Unlike in other kinases, the autophosphorylated Ser150 residue is not located in a solvent-accessible loop, but in the catalytic core P-loop of the protein. Crystal structures revealed that this P loop exists in an "in-out" conformational equilibrium, thereby allowing access to the residue for intermolecular autophosphorylation. Phosphorylation of Ser150 appears to stabilize the "out" state and thereby inactivates HipA [Schumacher12].
Although HipA does not itself bind the hip regulatory region, it plays an indirect role in the regulation of hipBA transcription via its binding to HipB [Black91, Black94]. Binding to HipB may lock HipA into a catalytically inactive conformation [Schumacher09].
The hipA7 allele that was initially isolated [Moyed83] is a gain-of-function mutant that contains two amino acid changes [Korch03], one of which likely results in weakened interaction between HipA and HipB and thus resulting in higher HipA kinase activity [Schumacher09].
A hipBA deletion strain shows a decrease in stationary phase persister cells after treatment with antibiotics [Keren04] and a decrease in biofilm formation even in the absence of antibiotics [Zhao13]. Expression of wild-type hipA in excess of hipB results in the shutdown of macromolecular synthesis and a high frequency of persister formation [Korch06]. Overexpression of gltX suppresses HipA toxicity [Germain13]. Ectopic expression of HipA leads to expression of the relBEF toxin/antitoxin module [Kasari13]. HipA enhances repression of the relA promoter by HipB [Lin13].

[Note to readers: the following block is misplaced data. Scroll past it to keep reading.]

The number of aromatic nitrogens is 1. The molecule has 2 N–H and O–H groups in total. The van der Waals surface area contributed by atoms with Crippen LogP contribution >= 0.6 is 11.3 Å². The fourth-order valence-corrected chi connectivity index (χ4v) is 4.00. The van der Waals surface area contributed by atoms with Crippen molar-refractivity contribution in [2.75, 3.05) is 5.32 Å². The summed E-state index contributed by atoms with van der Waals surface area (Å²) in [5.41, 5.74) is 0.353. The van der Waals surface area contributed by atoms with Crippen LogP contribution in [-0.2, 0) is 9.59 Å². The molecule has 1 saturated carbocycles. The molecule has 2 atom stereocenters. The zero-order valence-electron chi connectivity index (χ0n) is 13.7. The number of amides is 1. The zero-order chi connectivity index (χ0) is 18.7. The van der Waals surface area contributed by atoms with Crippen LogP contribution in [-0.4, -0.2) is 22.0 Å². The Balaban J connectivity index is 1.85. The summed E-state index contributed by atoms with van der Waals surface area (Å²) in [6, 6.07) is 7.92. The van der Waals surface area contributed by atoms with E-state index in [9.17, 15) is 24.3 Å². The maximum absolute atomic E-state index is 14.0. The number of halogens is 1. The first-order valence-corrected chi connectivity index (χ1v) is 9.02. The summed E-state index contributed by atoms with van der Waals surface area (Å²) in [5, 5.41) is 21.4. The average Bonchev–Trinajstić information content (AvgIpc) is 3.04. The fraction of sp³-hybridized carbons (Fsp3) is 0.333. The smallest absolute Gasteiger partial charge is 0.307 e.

hipA is most highly expressed during stationary phase [Kawano09].
HipA: "high persistence factor A" [Moyed83]
|Map Position: [1,588,878 <- 1,590,200] (34.25 centisomes)||Length: 1323 bp / 440 aa|
Molecular Weight of Polypeptide: 49.276 kD (from nucleotide sequence), 50.0 kD (experimental) [Moyed86 ]
Unification Links: ASAP:ABE-0005022 , DIP:DIP-9898N , EchoBASE:EB0438 , EcoGene:EG10443 , EcoliWiki:b1507 , Mint:MINT-1292260 , OU-Microarray:b1507 , PortEco:hipA , PR:PRO_000022889 , Pride:P23874 , Protein Model Portal:P23874 , RefSeq:NP_416024 , RegulonDB:EG10443 , SMR:P23874 , String:511145.b1507 , UniProt:P23874
Relationship Links: InterPro:IN-FAMILY:IPR012893 , InterPro:IN-FAMILY:IPR012894 , InterPro:IN-FAMILY:IPR017508 , PDB:RELATED-TO:3DNV , PDB:Structure:2WIU , PDB:Structure:3DNT , PDB:Structure:3DNU , PDB:Structure:3FBR , PDB:Structure:3HZI , PDB:Structure:3TPB , PDB:Structure:3TPD , PDB:Structure:3TPE , PDB:Structure:3TPT , PDB:Structure:3TPV , Pfam:IN-FAMILY:PF07804 , Pfam:IN-FAMILY:PF07805